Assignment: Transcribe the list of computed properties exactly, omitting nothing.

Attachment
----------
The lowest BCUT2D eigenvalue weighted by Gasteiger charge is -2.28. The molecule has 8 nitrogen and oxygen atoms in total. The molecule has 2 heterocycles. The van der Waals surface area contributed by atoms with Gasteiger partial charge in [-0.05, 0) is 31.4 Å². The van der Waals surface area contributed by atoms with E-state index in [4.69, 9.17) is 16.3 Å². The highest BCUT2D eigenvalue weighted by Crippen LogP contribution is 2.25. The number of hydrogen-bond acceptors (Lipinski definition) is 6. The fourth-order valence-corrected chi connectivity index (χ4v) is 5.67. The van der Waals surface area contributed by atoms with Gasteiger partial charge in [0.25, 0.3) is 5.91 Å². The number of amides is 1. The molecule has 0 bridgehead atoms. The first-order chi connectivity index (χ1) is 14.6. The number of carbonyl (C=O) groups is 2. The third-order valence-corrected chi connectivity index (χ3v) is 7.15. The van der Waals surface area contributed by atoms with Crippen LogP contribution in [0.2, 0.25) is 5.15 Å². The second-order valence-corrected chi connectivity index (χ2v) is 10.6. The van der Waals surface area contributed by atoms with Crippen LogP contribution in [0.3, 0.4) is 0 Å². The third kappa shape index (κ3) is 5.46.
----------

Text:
The lowest BCUT2D eigenvalue weighted by Gasteiger charge is -2.28. The molecule has 8 nitrogen and oxygen atoms in total. The molecule has 2 heterocycles. The van der Waals surface area contributed by atoms with Gasteiger partial charge in [-0.05, 0) is 31.4 Å². The van der Waals surface area contributed by atoms with E-state index in [4.69, 9.17) is 16.3 Å². The highest BCUT2D eigenvalue weighted by Crippen LogP contribution is 2.25. The number of hydrogen-bond acceptors (Lipinski definition) is 6. The fourth-order valence-corrected chi connectivity index (χ4v) is 5.67. The van der Waals surface area contributed by atoms with Gasteiger partial charge in [0.25, 0.3) is 5.91 Å². The number of amides is 1. The molecule has 0 bridgehead atoms. The first-order chi connectivity index (χ1) is 14.6. The number of carbonyl (C=O) groups is 2. The third-order valence-corrected chi connectivity index (χ3v) is 7.15. The van der Waals surface area contributed by atoms with Crippen LogP contribution in [0.2, 0.25) is 5.15 Å². The second-order valence-corrected chi connectivity index (χ2v) is 10.6. The van der Waals surface area contributed by atoms with Crippen LogP contribution in [0.3, 0.4) is 0 Å². The third kappa shape index (κ3) is 5.46.